Equally important to the prosperity of the area was the salt industry. The first salt well was drilled in 1850 near Pomeroy. Eighteen salt furnaces were in operation during their peak of importance. Nearly 3,600 barrels of salt were produced daily.
The villages of Reedsville and Belleville were important boat-building centers, and it was on this section of the Ohio River that Captain Horatio Crooks introduced the compound-cylinder steam engine.
John Hunt Morgan, the Confederate General, while on his raid through Ohio was hampered in his efforts here to escape into western Virginia. The local militia thwarted his effort to ford the Ohio near Pomeroy, and as a result, Morgan was eventually captured in Columbiana County.
Today, the area is known as a truck-farming center which produces crops of cabbage, melons, sweet corn, and the famous Ohio River tomatoes.
Construction of Forked Run State Park began in May of 1951. In October 1952, the 102-acre lake was completed. The lake was stocked and opened to the public in the following year.
Forked Run State Park lies in the forested hill country of southeastern Ohio. This landscape was never reached by the glacial ice that once covered much of Ohio. Although this area was untouched by the massive ice sheets, torrents of glacial meltwaters hastened the carving of the valleys and hillsides into their present-day form.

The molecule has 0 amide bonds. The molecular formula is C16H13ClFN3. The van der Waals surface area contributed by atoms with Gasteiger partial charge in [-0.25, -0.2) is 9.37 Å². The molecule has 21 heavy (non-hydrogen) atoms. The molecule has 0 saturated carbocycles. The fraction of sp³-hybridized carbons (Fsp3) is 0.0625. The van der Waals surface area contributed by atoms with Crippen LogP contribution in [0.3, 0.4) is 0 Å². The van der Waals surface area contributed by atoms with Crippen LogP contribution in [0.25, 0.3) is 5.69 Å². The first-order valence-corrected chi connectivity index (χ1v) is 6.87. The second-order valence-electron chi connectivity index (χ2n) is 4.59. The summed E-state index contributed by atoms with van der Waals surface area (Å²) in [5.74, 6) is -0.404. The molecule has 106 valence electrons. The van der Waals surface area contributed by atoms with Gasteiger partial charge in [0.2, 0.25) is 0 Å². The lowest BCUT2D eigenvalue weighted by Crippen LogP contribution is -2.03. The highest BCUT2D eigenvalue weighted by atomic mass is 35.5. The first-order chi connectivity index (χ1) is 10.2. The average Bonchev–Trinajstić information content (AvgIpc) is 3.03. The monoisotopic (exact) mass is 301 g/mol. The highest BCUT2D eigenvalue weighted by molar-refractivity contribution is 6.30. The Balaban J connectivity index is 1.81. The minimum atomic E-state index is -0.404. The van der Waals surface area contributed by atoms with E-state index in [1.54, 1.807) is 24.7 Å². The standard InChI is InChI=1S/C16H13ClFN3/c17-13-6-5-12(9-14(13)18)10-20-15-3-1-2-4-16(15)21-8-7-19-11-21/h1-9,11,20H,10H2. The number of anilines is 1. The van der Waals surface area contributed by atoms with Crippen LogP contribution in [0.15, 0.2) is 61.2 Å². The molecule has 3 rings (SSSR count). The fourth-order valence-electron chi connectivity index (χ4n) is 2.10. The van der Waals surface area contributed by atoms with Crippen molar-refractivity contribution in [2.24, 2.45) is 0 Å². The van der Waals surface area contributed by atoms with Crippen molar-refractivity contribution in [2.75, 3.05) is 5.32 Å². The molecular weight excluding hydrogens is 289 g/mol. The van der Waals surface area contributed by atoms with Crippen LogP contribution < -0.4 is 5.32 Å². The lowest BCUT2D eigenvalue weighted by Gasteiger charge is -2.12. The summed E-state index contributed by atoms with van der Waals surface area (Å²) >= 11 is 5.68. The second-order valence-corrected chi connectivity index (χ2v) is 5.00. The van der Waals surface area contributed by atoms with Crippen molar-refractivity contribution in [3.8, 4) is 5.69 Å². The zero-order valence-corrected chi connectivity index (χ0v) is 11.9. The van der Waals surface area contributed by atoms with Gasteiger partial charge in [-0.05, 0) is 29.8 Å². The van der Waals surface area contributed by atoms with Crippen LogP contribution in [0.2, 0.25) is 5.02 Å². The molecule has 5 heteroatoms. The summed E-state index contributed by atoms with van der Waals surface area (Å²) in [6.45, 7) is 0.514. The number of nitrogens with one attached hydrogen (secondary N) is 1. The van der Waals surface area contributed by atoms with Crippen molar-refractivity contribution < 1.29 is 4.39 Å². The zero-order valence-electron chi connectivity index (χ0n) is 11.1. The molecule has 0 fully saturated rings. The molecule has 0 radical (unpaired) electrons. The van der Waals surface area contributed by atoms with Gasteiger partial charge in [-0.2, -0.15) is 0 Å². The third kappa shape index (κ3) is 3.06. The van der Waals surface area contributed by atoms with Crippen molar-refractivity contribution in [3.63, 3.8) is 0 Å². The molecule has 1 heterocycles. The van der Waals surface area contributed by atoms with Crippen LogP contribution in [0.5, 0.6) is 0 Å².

Much of the area, now heavily forested, was once void of timber. Trees were cut to fuel the many iron furnaces of the area in the mid 1800s. Today, much of the forest has regrown, and vast stands of oak, hickory, maple, and tuliptree clothe the deep ravines and hillsides. Wildflowers can be found in bloom except in winter months. Wild blue phlox, bloodroot, dame's rocket, cardinal flower, daisy fleabane, goldenrod, and asters provide colorful displays. In spring, the hillsides burst forth with brilliant blooms of dogwood and redbud.
In spring, hillsides feature the brilliant blooms of dogwood and redbud. Spring and summer brings brightly colored wildflowers to the meadows and forest floors including wild blue phlox, bloodroot, dame’s rocket, cardinal flower, daisy fleabane, goldenrod, and asters.
The forest and fields provide habitat for a variety of wildlife species including gray fox, raccoon, opossum, gray squirrel, white-tailed deer, and wild turkey. Many songbirds find refuge in the region. Birdwatchers will be treated to the sights and sounds of numerous birds including wood thrush, white-breasted nuthatch, scarlet tanager, pileated woodpecker, and whip-poor-wills.
The park is located adjacent to Shade River State Forest. Much of the forest’s 2,601 acres is second growth pitch pine and Virginia pine. The area is also rich in hardwoods such as oaks and hickories. Hemlock and mountain laurel are found in some of the deep gorges.